Book Reviews

Atomic Habits by James Clear

atomic habits

About the Book

If you’re looking for actionable takeaways to 10 X your productivity, look no further. James has knocked it out the park with this one!

From marbles in jars to getting to the gym, Atomic Habits provides the perfect roadmap to building a better life. I’ve implemented many of the book’s ideas and just a few months later, I’m already feeling the benefits.

But you don’t care about that!

Here are some of its standout moments…

Favourite Passages:

  • “… changes that seem small and unimportant at first will compound into remarkable results if you’re willing to stick with them for years.” Introduction: My Story
  • “… if you can get 1 percent better each day for one year, you’ll end up thirty-seven times better by the time you’re done.” 1: The Surprising Power of Atomic Habits
  • “You should be far more concerned with your current trajectory than with your current results.” 1: The Surprising Power of Atomic Habits
  • “Cancer spends 80 percent of its life undetectable, then takes over the body in months… Similarly, habits often appear to make no difference until you cross a critical threshold and unlock a new level of performance.” 1: The Surprising Power of Atomic Habits
  • “The goal in any sport is to finish with the best score, but it would be ridiculous to spend the whole game staring at the scoreboard. The only way to actually win is to get better each day. In the words of three-time Super Bowl winner Bill Walsh, ‘The score takes care of itself.'” 1: The Surprising Power of Atomic Habits
  • “Many people begin the process of changing their habits by focusing on what they want to achieve. This leads us to outcome-based habits. The alternative is to build identity-based habits. With this approach, we start by focusing on who we wish to become.” 2: How Your Habits Shape Your Identity
  • “Progress requires unlearning. Becoming the best version of yourself requires you to continuously edit your beliefs, and to upgrade and expand your identity.” 2: How Your Habits Shape Your Identity
  • “You don’t need a unanimous vote to win an election; you just need a majority. It doesn’t matter if you cast a few votes for a bad behaviour or an unproductive habit. Your goal is simply to win the majority of time.” 2: How Your Habits Shape Your Identity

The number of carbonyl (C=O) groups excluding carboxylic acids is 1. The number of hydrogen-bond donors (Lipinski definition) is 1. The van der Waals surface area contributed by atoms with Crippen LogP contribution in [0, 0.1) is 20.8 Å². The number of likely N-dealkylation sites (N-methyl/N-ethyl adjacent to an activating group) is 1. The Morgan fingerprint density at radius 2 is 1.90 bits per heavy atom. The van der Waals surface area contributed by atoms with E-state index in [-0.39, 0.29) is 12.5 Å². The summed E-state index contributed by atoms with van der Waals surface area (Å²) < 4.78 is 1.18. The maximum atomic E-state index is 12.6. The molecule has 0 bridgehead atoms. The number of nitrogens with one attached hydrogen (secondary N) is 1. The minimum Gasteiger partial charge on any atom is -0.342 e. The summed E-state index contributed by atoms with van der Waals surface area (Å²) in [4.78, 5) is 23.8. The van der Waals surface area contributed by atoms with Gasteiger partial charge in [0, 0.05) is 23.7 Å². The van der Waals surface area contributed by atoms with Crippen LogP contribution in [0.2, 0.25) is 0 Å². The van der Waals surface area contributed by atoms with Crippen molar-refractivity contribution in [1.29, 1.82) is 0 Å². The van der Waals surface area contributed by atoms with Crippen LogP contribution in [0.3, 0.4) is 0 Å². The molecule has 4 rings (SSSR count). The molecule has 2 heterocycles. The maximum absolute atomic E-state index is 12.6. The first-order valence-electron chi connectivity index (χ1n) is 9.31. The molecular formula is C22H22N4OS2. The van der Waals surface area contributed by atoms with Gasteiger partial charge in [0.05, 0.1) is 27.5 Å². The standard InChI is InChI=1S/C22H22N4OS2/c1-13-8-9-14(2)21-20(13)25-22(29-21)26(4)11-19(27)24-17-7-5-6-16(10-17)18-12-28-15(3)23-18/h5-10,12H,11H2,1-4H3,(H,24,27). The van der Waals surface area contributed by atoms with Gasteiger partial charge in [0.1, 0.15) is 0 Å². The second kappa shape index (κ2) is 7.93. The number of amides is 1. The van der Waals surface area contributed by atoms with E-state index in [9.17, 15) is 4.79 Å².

1. Decide the type of person you want to be.
  2. Prove it to yourself with small wins.

2: How Your Habits Shape Your Identity

  • “Stop thinking about your environment as filled with objects. Start thinking about it as filled with relationships.” 6: Motivation is Overrated; Environment Often Matters More
  • “Instead, ‘disciplined’ people are better at structuring their lives in a way that does not require heroic willpower and self-control. In other words, they spend less time in tempting situations.” 7: The Secret to Self-Control
  • “Here’s the punch line: You can break a habit, but you’re unlikely to forget it. Once the mental grooves of habit have been carved into your brain, they are nearly impossible to remove entirely – even if they go unused for quite a while. And that means simply resisting temptation is an ineffective strategy.” 7: The Secret to Self-Control
  • “If you’re surrounded by jazz lovers, you’re more likely to believe it’s reasonable to play jazz every day. Your culture sets your expectation for what is ‘normal’. Surround yourself with people who have the habits you want to have yourself. You’ll rise together.” 9: The Role of Family and Friends in Shaping Your Habits
  • “You can adapt this strategy for nearly any purpose. Say you want to feel happier in general. Find something that makes you truly happy – like petting your dog or taking a bubble bath – and then create a short routine that your perform every time before you do the thing you love. Maybe you take three deep breaths and smile.” 10: How to Find and Fix the Causes of Your Bad Habits